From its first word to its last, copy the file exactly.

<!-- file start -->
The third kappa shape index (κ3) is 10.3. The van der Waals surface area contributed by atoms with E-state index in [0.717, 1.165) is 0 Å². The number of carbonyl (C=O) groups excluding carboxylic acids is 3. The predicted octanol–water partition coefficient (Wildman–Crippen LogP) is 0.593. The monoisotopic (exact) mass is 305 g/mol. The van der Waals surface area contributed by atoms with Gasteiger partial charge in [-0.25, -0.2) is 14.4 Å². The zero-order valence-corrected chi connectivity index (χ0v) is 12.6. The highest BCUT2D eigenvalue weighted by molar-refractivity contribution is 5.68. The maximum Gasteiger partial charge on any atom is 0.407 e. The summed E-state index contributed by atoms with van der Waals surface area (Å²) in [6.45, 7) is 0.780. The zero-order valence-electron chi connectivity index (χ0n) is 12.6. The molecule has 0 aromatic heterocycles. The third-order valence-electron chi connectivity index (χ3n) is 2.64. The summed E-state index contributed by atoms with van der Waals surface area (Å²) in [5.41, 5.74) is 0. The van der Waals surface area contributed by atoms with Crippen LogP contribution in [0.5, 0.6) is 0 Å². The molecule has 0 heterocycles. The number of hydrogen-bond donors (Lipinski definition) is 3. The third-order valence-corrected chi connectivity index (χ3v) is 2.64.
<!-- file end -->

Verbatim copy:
The third kappa shape index (κ3) is 10.3. The van der Waals surface area contributed by atoms with E-state index in [0.717, 1.165) is 0 Å². The number of carbonyl (C=O) groups excluding carboxylic acids is 3. The predicted octanol–water partition coefficient (Wildman–Crippen LogP) is 0.593. The monoisotopic (exact) mass is 305 g/mol. The van der Waals surface area contributed by atoms with Gasteiger partial charge in [-0.25, -0.2) is 14.4 Å². The zero-order valence-corrected chi connectivity index (χ0v) is 12.6. The highest BCUT2D eigenvalue weighted by molar-refractivity contribution is 5.68. The maximum Gasteiger partial charge on any atom is 0.407 e. The summed E-state index contributed by atoms with van der Waals surface area (Å²) in [6.45, 7) is 0.780. The zero-order valence-electron chi connectivity index (χ0n) is 12.6. The molecule has 0 aromatic heterocycles. The third-order valence-electron chi connectivity index (χ3n) is 2.64. The summed E-state index contributed by atoms with van der Waals surface area (Å²) in [5.41, 5.74) is 0. The van der Waals surface area contributed by atoms with Crippen LogP contribution in [0.5, 0.6) is 0 Å². The molecule has 0 heterocycles. The number of hydrogen-bond donors (Lipinski definition) is 3. The third-order valence-corrected chi connectivity index (χ3v) is 2.64.